I am a PhD candidate, about to complete my degree in the Film and Visual Studies program at Harvard University. My work argues that “media” provides a conceptual means for considering how technical forms may reform ethical conceptions, through aesthetic experience. I am particularly concerned with how the world re-formed by media art –– including film and gallery installation — may foster the interpersonal environments needed for  crucial processes of ethical deliberation.

I love teaching. I  have been a Teaching Fellow for Harvard undergraduates in “The Art of Film,” “American Dreams Made In Hollywood,” and “Nazi Cinema: The Art of Propaganda,” as well as versions of these courses for Harvard Extension School. I also teach the courses “Why Do Movies Move Us? The Philosophy and Psychology of Filmgoing” and “Crisis Journalism: Writing Articles and Essays in a State of Emergency” and for the Harvard Pre-College Summer Program.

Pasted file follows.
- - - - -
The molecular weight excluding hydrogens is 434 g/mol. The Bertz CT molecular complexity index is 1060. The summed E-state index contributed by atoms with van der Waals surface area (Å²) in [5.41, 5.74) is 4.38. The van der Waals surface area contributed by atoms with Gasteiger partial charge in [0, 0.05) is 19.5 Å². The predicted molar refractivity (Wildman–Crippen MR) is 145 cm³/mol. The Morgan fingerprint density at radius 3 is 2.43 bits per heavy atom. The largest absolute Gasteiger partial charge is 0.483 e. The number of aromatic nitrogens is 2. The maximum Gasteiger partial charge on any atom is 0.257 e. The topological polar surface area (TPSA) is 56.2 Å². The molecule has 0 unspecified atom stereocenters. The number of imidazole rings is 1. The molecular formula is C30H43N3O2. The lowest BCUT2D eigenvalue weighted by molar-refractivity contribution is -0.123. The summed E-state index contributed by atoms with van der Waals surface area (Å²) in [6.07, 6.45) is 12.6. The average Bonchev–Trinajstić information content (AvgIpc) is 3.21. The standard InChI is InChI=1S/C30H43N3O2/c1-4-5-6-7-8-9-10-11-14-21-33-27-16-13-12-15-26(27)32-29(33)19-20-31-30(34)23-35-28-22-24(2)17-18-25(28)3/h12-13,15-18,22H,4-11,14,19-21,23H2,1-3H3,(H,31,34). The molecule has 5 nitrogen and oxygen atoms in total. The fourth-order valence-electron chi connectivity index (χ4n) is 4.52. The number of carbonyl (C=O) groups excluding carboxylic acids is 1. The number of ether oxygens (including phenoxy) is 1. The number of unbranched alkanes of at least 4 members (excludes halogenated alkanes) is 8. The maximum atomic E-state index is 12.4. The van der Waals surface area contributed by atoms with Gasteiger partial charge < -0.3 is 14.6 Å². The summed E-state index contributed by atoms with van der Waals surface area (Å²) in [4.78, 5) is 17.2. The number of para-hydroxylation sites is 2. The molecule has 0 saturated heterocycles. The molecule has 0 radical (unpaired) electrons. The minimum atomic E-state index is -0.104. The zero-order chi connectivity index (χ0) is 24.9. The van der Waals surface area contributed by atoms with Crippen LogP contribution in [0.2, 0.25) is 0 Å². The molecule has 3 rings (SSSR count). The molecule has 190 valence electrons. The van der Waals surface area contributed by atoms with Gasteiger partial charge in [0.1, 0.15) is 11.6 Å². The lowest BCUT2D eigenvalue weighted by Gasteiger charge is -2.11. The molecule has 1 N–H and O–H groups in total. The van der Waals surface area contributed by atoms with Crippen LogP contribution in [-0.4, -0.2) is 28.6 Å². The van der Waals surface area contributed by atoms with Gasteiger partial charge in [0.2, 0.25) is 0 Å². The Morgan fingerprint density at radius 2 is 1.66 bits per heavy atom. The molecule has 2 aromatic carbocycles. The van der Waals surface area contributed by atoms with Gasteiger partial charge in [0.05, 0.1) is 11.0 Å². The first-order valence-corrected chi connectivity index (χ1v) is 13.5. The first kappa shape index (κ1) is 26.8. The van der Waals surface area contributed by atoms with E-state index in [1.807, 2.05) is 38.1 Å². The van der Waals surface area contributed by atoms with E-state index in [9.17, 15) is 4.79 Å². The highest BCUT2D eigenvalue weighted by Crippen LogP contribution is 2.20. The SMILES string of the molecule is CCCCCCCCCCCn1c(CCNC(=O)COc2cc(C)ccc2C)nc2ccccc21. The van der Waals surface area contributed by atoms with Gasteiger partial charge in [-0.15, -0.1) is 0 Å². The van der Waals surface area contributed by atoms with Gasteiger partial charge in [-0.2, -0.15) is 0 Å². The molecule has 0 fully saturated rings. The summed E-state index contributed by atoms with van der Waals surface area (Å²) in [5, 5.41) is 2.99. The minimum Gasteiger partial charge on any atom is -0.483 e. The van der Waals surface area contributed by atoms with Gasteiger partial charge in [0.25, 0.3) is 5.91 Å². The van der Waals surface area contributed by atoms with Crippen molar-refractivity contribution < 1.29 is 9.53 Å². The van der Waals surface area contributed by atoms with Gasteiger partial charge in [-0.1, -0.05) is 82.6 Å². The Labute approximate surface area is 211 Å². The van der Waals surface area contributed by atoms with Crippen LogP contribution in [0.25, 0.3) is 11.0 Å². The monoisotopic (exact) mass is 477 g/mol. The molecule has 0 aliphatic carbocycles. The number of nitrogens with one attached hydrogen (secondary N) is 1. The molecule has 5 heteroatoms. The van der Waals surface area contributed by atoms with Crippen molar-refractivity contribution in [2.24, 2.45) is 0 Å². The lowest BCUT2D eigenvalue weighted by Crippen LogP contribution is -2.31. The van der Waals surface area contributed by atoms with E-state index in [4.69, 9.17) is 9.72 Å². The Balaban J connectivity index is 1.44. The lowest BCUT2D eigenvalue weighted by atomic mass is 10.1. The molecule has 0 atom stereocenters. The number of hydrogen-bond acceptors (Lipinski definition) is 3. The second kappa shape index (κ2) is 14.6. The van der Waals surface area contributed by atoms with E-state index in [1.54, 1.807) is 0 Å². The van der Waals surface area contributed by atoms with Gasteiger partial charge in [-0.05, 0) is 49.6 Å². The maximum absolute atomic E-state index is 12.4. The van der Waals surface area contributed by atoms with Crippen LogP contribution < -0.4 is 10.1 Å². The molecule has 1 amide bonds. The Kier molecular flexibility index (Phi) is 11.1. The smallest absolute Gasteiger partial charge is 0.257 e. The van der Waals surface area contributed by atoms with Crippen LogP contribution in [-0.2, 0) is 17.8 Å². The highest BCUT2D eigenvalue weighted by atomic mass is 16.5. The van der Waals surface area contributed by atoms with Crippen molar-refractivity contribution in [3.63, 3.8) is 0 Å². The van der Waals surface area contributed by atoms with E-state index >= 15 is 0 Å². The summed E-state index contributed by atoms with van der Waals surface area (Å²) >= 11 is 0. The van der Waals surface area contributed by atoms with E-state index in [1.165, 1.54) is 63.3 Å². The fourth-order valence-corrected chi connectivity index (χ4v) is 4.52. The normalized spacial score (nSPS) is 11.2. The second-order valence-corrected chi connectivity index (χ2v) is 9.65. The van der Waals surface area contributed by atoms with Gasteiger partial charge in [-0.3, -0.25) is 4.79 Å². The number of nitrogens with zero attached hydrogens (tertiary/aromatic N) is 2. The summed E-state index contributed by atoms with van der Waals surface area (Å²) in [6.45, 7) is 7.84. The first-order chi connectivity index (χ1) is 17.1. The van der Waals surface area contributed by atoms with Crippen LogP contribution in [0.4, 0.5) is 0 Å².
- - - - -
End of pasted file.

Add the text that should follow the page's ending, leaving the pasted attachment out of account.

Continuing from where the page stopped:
I curated the film series Caught in the Net: The Early Internet in the Paranoid Imagination for the Harvard Film Archive, in partnership with the Institute of Contemporary Art Boston. I am also on the editorial team for the experimental publication Between Lands.

I am the author of a memoir about media called Surface Tensions: Searching for Sacred Connection in a Media-Saturated World, and my non-academic writing often dips into a peculiar nexus that bonds creative nonfiction, film studies, media theory, philosophy, and theology. It has been featured on TIME.com and in the Los Angeles Review of Books, I live in Los Angeles, and I have previously lived in Cambridge MA, New York City, Prague, and Berlin.

I love a dog named Luna. She is very cute.